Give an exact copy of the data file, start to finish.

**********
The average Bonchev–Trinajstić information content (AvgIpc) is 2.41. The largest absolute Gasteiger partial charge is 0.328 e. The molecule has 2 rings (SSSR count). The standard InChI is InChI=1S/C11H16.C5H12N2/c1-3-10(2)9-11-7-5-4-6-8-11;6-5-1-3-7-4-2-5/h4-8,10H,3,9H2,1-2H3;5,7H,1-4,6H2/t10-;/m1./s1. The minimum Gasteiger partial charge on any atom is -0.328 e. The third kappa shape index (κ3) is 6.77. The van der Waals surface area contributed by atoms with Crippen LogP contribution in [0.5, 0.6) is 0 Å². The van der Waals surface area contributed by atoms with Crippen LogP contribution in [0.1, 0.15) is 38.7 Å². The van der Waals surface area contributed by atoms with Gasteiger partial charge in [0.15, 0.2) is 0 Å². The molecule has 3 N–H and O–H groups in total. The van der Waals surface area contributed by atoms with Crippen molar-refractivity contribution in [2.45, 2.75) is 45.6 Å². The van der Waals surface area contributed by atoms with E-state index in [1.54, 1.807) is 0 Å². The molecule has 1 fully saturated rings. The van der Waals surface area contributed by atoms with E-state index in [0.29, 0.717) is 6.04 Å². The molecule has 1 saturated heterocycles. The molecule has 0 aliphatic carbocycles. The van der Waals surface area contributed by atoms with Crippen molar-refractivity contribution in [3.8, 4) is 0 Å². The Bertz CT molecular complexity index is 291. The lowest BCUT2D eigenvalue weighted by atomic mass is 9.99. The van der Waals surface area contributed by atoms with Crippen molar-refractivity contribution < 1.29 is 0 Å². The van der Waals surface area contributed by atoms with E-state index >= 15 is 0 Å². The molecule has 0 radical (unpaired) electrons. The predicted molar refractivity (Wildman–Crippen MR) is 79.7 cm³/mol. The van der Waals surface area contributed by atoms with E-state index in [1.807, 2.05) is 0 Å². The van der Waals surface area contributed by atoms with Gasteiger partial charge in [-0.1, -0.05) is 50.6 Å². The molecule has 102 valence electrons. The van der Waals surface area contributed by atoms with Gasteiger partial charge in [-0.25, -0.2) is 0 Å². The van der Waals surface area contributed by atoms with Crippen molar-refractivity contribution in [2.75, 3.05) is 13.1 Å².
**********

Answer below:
The average Bonchev–Trinajstić information content (AvgIpc) is 2.41. The largest absolute Gasteiger partial charge is 0.328 e. The molecule has 2 rings (SSSR count). The standard InChI is InChI=1S/C11H16.C5H12N2/c1-3-10(2)9-11-7-5-4-6-8-11;6-5-1-3-7-4-2-5/h4-8,10H,3,9H2,1-2H3;5,7H,1-4,6H2/t10-;/m1./s1. The minimum Gasteiger partial charge on any atom is -0.328 e. The third kappa shape index (κ3) is 6.77. The van der Waals surface area contributed by atoms with Crippen LogP contribution in [0.5, 0.6) is 0 Å². The van der Waals surface area contributed by atoms with Crippen LogP contribution in [0.1, 0.15) is 38.7 Å². The van der Waals surface area contributed by atoms with Gasteiger partial charge in [0.15, 0.2) is 0 Å². The molecule has 3 N–H and O–H groups in total. The van der Waals surface area contributed by atoms with Crippen molar-refractivity contribution in [2.45, 2.75) is 45.6 Å². The van der Waals surface area contributed by atoms with E-state index in [1.54, 1.807) is 0 Å². The molecule has 1 fully saturated rings. The van der Waals surface area contributed by atoms with E-state index in [0.29, 0.717) is 6.04 Å². The molecule has 1 saturated heterocycles. The molecule has 0 aliphatic carbocycles. The van der Waals surface area contributed by atoms with Crippen molar-refractivity contribution in [3.8, 4) is 0 Å². The Bertz CT molecular complexity index is 291. The lowest BCUT2D eigenvalue weighted by atomic mass is 9.99. The van der Waals surface area contributed by atoms with Crippen molar-refractivity contribution < 1.29 is 0 Å². The van der Waals surface area contributed by atoms with E-state index >= 15 is 0 Å². The molecule has 0 radical (unpaired) electrons. The predicted molar refractivity (Wildman–Crippen MR) is 79.7 cm³/mol. The van der Waals surface area contributed by atoms with E-state index in [1.807, 2.05) is 0 Å². The van der Waals surface area contributed by atoms with Gasteiger partial charge in [-0.1, -0.05) is 50.6 Å². The molecule has 102 valence electrons. The van der Waals surface area contributed by atoms with Gasteiger partial charge in [-0.25, -0.2) is 0 Å². The van der Waals surface area contributed by atoms with Crippen molar-refractivity contribution in [2.75, 3.05) is 13.1 Å².